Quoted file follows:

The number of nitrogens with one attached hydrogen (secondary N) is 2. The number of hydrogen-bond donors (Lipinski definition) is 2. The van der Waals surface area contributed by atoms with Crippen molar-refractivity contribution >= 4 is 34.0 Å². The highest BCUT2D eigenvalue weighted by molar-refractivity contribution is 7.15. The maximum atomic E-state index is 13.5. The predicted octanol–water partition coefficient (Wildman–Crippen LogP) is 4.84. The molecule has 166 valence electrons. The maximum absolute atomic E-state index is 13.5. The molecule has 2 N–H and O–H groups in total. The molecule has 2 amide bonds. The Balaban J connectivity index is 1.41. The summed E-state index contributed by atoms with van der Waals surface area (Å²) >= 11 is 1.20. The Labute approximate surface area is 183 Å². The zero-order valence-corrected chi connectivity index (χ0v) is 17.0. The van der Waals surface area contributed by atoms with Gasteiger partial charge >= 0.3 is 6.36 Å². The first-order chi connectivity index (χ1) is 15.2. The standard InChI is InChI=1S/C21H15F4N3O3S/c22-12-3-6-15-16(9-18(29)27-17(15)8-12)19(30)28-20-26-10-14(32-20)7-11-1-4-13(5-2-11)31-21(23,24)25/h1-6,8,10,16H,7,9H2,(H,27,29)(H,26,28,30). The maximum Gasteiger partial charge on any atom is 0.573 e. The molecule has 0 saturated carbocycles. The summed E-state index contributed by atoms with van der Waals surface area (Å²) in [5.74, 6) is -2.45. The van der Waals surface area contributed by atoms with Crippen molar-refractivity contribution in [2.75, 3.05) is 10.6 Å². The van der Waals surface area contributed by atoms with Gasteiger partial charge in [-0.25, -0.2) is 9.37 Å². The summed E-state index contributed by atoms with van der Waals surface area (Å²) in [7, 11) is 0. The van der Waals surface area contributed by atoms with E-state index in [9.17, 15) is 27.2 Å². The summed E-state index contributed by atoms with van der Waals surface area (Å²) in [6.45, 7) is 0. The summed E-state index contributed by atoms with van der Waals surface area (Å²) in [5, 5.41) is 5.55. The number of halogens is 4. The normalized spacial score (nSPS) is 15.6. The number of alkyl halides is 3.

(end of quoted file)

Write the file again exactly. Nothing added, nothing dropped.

The number of nitrogens with one attached hydrogen (secondary N) is 2. The number of hydrogen-bond donors (Lipinski definition) is 2. The van der Waals surface area contributed by atoms with Crippen molar-refractivity contribution >= 4 is 34.0 Å². The highest BCUT2D eigenvalue weighted by molar-refractivity contribution is 7.15. The maximum atomic E-state index is 13.5. The predicted octanol–water partition coefficient (Wildman–Crippen LogP) is 4.84. The molecule has 166 valence electrons. The maximum absolute atomic E-state index is 13.5. The molecule has 2 N–H and O–H groups in total. The molecule has 2 amide bonds. The Balaban J connectivity index is 1.41. The summed E-state index contributed by atoms with van der Waals surface area (Å²) >= 11 is 1.20. The Labute approximate surface area is 183 Å². The zero-order valence-corrected chi connectivity index (χ0v) is 17.0. The van der Waals surface area contributed by atoms with Gasteiger partial charge >= 0.3 is 6.36 Å². The first-order chi connectivity index (χ1) is 15.2. The standard InChI is InChI=1S/C21H15F4N3O3S/c22-12-3-6-15-16(9-18(29)27-17(15)8-12)19(30)28-20-26-10-14(32-20)7-11-1-4-13(5-2-11)31-21(23,24)25/h1-6,8,10,16H,7,9H2,(H,27,29)(H,26,28,30). The maximum Gasteiger partial charge on any atom is 0.573 e. The molecule has 0 saturated carbocycles. The summed E-state index contributed by atoms with van der Waals surface area (Å²) in [5.74, 6) is -2.45. The van der Waals surface area contributed by atoms with Crippen molar-refractivity contribution in [2.75, 3.05) is 10.6 Å². The van der Waals surface area contributed by atoms with Gasteiger partial charge in [-0.25, -0.2) is 9.37 Å². The summed E-state index contributed by atoms with van der Waals surface area (Å²) in [7, 11) is 0. The van der Waals surface area contributed by atoms with E-state index in [9.17, 15) is 27.2 Å². The summed E-state index contributed by atoms with van der Waals surface area (Å²) in [6.45, 7) is 0. The summed E-state index contributed by atoms with van der Waals surface area (Å²) in [5, 5.41) is 5.55. The number of halogens is 4. The normalized spacial score (nSPS) is 15.6. The number of alkyl halides is 3.